Amsterdam, Netherlands — For the centenary celebrations of Dutch aviation, KLM (the national airline of the Netherlands), NLR (Dutch Aerospace Center), and GKN Fokker Technologies — the successors of the civil aviation manufacturers founded originally in 1919 — hosted an event on Thursday, 14th March to mark this important anniversary.
The coin designs were approved as the artist Marijke van Warmerdam interpreted the regulation with a slight difference. According to her, the design she submitted is the same but with a slight difference — the diameters of the coins vary according to their denomination and specifications in terms of the silver five-euro. The positions of the new model airplane depicted flying overhead, as well as the shadow the historic model airplane cast on the ground, change position slightly. The obverse side includes an abstract-designed front-facing portrait of the king, along with his name and title encircling the effigy.
After a presentation and tour of the displays by various Dutch companies which are prominent in both civil and military aerospace technology, the king briefly took part in a virtual-reality flight presentation. With the presentation concluded, Willem Alexander was invited by the Royal Dutch Mint to strike the gold coin which would be produced on a minting press that is part of the mint’s collection of vintage minting presses. This press was brought to the EYE Museum the night before for this special event.
Assisted by a Royal Dutch Mint technician, the king was accompanied by Mr. Vincent Van Hecke, CEO of the Royal Dutch Mint, Mr. Menno Snel, State Secretary of Finance, and the Royal Dutch Mint’s mintmaster, Stephan Satijn. His Majesty was briefly instructed on how to swing the arm of the minting press that would result in the coin’s production. With a forceful push of the apparatus, the coin was struck and then handed to the king for his inspection, along with Mr. Menno Snel, who officially presented the coin to Willem Alexander. After the initial inspection, the king seemed quite satisfied with his efforts and held up the result of his minting efforts to the media in attendance.
Another treat for invited guests was a scheduled flight of both historic Royal Dutch air force models, a KLM passenger airplane and escorts of the latest Royal Air Force jet fighters. Despite the very blustery weather on the day with strong wind gusts and rain, the king and guests braved the elements and viewed the flight on the balcony of the EYE Museum overlooking a waterway which flew over the centre of Amsterdam.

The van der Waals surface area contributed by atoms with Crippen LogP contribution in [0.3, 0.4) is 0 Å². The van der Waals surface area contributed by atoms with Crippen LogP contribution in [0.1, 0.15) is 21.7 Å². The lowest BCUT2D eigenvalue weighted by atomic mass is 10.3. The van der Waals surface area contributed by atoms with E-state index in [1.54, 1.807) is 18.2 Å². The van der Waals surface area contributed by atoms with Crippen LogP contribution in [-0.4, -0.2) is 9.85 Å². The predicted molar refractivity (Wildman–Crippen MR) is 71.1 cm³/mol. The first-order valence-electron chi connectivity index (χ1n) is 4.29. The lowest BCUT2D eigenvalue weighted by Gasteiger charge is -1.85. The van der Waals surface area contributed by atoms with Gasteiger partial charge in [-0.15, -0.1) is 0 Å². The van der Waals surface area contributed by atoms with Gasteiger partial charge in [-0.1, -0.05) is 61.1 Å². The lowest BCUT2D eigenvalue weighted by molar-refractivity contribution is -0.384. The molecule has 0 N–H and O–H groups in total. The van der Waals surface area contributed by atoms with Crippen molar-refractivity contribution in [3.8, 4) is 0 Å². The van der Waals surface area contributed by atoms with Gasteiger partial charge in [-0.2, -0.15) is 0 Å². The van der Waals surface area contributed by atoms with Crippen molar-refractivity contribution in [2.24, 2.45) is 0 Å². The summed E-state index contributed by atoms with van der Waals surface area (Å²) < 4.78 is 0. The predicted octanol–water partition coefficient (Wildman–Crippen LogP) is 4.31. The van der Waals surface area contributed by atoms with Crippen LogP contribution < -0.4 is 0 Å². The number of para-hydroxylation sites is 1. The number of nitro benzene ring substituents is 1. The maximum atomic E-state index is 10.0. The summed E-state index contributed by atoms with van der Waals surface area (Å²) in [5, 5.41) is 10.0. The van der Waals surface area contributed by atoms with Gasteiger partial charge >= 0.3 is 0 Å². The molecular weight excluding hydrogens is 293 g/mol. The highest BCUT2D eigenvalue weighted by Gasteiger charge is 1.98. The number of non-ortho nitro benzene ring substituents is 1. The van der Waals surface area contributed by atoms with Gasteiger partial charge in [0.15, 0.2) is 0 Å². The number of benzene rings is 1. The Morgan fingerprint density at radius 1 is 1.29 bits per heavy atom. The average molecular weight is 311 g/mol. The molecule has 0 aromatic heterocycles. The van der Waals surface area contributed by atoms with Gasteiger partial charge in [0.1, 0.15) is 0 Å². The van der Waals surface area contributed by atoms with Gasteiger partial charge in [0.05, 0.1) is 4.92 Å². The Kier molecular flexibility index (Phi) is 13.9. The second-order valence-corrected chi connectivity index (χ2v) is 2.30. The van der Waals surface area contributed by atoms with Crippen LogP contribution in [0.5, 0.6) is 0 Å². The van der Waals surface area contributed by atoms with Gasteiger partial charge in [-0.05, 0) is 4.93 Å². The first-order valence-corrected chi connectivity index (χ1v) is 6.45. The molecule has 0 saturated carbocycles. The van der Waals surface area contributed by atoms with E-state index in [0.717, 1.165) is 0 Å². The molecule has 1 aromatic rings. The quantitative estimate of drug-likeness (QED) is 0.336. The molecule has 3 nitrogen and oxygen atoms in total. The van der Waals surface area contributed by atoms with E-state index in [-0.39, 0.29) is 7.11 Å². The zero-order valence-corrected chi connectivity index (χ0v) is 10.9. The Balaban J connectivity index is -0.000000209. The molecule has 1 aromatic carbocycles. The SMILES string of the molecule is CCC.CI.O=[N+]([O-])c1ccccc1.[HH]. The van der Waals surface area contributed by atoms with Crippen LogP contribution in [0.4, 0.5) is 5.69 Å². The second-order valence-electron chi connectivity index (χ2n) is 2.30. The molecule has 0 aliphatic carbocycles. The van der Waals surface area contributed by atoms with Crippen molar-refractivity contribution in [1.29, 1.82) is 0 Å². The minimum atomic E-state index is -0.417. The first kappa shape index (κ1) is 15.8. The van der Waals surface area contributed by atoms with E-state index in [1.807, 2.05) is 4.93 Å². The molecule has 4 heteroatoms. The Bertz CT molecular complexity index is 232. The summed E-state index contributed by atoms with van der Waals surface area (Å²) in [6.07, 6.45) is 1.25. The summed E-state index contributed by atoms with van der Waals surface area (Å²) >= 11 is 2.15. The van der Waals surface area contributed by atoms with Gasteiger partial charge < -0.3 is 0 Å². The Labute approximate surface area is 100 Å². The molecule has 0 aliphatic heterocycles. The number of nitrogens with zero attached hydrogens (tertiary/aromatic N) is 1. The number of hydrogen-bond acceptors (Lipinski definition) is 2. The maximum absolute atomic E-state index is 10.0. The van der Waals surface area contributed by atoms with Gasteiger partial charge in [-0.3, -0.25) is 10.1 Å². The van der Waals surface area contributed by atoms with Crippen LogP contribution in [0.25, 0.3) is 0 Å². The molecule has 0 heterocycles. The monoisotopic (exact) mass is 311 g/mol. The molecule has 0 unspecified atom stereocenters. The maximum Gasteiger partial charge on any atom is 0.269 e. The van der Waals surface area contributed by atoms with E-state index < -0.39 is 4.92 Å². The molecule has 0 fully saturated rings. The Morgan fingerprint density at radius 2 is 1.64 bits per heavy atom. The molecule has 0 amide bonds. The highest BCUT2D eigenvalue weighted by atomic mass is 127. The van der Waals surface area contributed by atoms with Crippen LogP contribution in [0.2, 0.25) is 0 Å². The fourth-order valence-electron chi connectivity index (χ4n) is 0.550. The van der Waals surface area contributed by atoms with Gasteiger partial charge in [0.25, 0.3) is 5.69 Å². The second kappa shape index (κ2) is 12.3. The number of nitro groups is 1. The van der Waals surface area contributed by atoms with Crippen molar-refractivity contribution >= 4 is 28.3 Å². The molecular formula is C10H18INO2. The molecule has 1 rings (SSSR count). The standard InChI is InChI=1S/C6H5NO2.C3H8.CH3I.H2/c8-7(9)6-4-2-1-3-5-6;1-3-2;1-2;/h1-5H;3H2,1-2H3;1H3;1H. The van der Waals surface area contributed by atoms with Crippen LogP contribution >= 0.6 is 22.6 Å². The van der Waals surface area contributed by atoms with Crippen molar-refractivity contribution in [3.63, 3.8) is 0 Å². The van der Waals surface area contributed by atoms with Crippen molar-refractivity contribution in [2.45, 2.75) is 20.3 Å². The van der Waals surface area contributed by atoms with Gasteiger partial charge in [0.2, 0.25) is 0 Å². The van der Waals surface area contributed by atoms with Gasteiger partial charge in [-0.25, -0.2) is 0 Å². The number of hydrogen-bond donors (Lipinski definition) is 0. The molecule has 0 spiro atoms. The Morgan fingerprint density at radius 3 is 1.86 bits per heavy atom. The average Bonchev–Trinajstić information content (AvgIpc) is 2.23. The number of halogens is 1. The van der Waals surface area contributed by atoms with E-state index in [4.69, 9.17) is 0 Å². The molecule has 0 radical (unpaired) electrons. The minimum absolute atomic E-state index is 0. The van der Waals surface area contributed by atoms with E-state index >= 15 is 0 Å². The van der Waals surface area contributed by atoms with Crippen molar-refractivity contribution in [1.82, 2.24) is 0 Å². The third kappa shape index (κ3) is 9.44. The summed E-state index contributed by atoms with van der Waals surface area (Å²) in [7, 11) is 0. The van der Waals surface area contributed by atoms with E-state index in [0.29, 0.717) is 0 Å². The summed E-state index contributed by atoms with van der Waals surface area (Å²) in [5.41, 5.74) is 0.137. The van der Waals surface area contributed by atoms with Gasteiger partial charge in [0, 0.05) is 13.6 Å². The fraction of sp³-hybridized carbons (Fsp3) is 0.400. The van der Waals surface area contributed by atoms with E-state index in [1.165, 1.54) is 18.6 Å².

The king is well-known to be especially interested in aviation. In 1985, at the age of 21, and as prince of Orange, Willem Alexander studied for and obtained his private pilot’s license, second class. He further went on to obtain a commercial pilot’s license in 1987. Two years later, the prince of Orange obtained a supplementary licence to fly multi-engine jet aircraft. Aside from these qualifications, he also has his military pilot’s licence, which was presented to him by his grandfather Prince Bernhard in 1994.
Along with his duties in support to his mother, the former queen now-Princess Beatrix, he earned his airline transport pilot licence in 2001. What is not readily known by the flying public in the Netherlands is that if you’re a passenger on one of KLM’s flights, your airplane might, in fact, be piloted by the king. He revealed in 2017 his “double-life” as a commercial pilot since he occasionally flies as a guest pilot for KLM Cityhopper in order to keep in practice. Willem-Alexander once commented in an interview that had he not been born a prince of the Netherlands, his dream would have been to fly big passenger planes such as a Boeing 747. On the 30th April 2013, the prince of Orange succeeded his mother as the country’s king on the occasion of her abdication, becoming the country’s seventh monarch of the modern Kingdom of the Netherlands. He is the country’s first king in 123 years, since the Netherlands is the only country in the world to have had three successive queens regnant since 1890.
This exceptional coin is now available from the Royal Dutch Mint in three versions: A Gold 10-euro Proof, a sterling silver five-euro Proof, and a Brilliant Uncirculated five-euro version which is encased in a coin-card presentation. For more information about these coins and others offered by the Royal Dutch Mint, please visit their website.